Yours faithfully,

Andrew Raynham,


Editor’s note: Thanks very much for getting in touch, Andrew, and of course you’re absolutely right. However, since the start of Surrey Life over 40 years ago, the magazine has always featured some ‘old Surrey’ towns, including Kingston and Richmond, which have been swallowed up by London. They remain firmly in our remit and spirit, as we have a loyal following there, and also many of our readers enjoy visiting those places. On the plus side, we have decided to make you this month’s Star Letter, meaning you can enjoy a delicious dinner for two at one of the fine Red Mist pubs very definitely within the Surrey borders! Hope our occasional forays into ‘old Surrey’ didn’t spoil your enjoyment of the magazine. Thanks again. All the best, Caroline



Enchanted Surrey

Dear Sirs,

Further to your photo of Fox Villa on Limpsfield Chart in the August edition of Surrey Life, I thought I would send you a picture of another residence that has been built on the Chart.

This is Hedgehog Hall, and in addition, there is also Peter Rabbit’s Post Office that I am afraid I haven’t got a photo of, complete with a little postbox for children to post letters to Peter and where replies are left for them. During the summer holidays, there was a steady flow of grandparents and children, coming into the woods to spot the “housing estate”.

These buildings are all the work of some of the National Trust volunteers (of whom my husband is one) who meet up on the Chart every Thursday morning and who do a fantastic job in keeping the woodland growth under control under the watchful eye of the local NT wardens, Mark and Eleanor.

Best wishes,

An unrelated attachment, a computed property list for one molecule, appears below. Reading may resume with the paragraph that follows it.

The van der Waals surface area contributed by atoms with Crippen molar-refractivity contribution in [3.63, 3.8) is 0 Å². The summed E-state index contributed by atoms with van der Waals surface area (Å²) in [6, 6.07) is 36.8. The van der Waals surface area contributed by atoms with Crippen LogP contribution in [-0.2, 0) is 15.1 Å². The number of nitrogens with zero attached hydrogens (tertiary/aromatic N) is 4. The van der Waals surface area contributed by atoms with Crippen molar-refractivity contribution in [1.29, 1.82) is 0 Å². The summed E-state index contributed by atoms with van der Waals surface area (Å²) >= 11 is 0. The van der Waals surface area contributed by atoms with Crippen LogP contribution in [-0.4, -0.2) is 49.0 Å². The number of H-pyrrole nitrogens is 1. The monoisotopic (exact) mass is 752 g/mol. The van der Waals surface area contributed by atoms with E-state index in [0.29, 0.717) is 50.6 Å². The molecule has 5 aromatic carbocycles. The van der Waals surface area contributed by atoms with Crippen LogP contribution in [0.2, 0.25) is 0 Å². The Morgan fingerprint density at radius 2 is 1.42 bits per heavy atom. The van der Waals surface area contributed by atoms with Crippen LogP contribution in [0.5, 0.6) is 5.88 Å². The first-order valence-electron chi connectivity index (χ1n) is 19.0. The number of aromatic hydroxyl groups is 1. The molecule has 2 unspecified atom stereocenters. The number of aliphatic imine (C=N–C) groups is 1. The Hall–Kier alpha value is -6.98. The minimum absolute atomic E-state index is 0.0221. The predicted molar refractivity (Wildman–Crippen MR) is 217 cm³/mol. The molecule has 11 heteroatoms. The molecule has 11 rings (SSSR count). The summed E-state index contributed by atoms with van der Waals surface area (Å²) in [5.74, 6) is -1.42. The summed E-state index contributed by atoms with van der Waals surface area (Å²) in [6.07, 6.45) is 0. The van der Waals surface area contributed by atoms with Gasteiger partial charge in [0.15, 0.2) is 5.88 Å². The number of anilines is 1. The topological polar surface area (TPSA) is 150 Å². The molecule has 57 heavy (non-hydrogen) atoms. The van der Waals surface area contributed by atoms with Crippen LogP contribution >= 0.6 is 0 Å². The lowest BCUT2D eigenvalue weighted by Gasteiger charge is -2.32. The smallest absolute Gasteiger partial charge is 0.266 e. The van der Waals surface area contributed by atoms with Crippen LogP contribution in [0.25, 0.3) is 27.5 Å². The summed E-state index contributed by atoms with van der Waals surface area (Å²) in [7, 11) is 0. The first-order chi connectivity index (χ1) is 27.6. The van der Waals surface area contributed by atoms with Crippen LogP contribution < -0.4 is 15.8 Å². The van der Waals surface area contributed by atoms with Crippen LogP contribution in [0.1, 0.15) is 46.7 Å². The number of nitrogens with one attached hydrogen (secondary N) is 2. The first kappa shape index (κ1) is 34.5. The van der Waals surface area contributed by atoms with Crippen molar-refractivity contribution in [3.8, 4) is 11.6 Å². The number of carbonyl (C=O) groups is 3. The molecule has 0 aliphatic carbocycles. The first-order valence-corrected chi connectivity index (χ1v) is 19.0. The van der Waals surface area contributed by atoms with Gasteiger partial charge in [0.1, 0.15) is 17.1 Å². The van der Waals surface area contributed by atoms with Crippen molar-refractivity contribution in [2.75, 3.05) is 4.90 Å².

Vivien Parsons,

Via e-mail



A woodland wonder

Dear Editor,

I’m sure you’ve had many photos of Newlands Corner, but we got lost on a walk recently and found these old beauties. Been there many times and never knew they were there.


Janet Blower,

Via e-mail


A space odyssey

Dear Editor,

Surrey is fortunate to have so many splendid commons and open spaces, but it would probably have far fewer were it not for the Open Spaces Society, founded as the Commons Preservation Society 150 years ago.

The society, Britain’s oldest national conservation body, has fought through the courts and on the ground to save green spaces throughout England and Wales. Its founders, including Robert Hunter who lived in Haslemere, went on to form the National Trust (NT) and create local committees to raise money so that the trust could acquire land. For instance, to give just one example, the society saved Hindhead Common for the nation in 1906.

Today, the society is needed more than ever as it lobbies to save open spaces and public paths from destruction by development or neglect through public-funding cuts. It needs your support, and you can find out more on our website at

Kate Ashbrook,

General secretary,

The Open Spaces Society